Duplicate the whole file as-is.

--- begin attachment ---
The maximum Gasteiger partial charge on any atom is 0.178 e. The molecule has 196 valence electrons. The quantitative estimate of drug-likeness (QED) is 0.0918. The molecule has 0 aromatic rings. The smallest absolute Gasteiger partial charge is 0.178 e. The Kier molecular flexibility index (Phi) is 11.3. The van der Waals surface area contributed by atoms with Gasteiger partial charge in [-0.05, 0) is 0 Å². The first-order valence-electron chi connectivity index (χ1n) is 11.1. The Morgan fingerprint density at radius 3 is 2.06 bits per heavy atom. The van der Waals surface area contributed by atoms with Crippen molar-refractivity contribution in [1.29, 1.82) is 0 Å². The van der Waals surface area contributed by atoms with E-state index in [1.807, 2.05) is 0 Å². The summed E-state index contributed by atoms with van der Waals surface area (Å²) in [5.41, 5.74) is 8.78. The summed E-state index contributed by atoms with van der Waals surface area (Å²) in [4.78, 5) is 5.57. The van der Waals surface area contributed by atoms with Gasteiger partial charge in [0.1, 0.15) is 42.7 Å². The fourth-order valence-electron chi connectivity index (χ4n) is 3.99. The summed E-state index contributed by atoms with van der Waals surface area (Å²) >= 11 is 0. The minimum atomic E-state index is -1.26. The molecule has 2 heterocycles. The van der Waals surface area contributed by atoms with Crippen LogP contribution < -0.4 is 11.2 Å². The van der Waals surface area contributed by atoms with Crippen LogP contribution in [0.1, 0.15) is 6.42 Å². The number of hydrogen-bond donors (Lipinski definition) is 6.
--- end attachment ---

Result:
The maximum Gasteiger partial charge on any atom is 0.178 e. The molecule has 196 valence electrons. The quantitative estimate of drug-likeness (QED) is 0.0918. The molecule has 0 aromatic rings. The smallest absolute Gasteiger partial charge is 0.178 e. The Kier molecular flexibility index (Phi) is 11.3. The van der Waals surface area contributed by atoms with Gasteiger partial charge in [-0.05, 0) is 0 Å². The first-order valence-electron chi connectivity index (χ1n) is 11.1. The Morgan fingerprint density at radius 3 is 2.06 bits per heavy atom. The van der Waals surface area contributed by atoms with Crippen molar-refractivity contribution in [1.29, 1.82) is 0 Å². The van der Waals surface area contributed by atoms with E-state index in [1.807, 2.05) is 0 Å². The summed E-state index contributed by atoms with van der Waals surface area (Å²) in [5.41, 5.74) is 8.78. The summed E-state index contributed by atoms with van der Waals surface area (Å²) in [4.78, 5) is 5.57. The van der Waals surface area contributed by atoms with Gasteiger partial charge in [0.1, 0.15) is 42.7 Å². The fourth-order valence-electron chi connectivity index (χ4n) is 3.99. The summed E-state index contributed by atoms with van der Waals surface area (Å²) >= 11 is 0. The minimum atomic E-state index is -1.26. The molecule has 2 heterocycles. The van der Waals surface area contributed by atoms with Crippen LogP contribution < -0.4 is 11.2 Å². The van der Waals surface area contributed by atoms with Crippen LogP contribution in [0.1, 0.15) is 6.42 Å². The number of hydrogen-bond donors (Lipinski definition) is 6.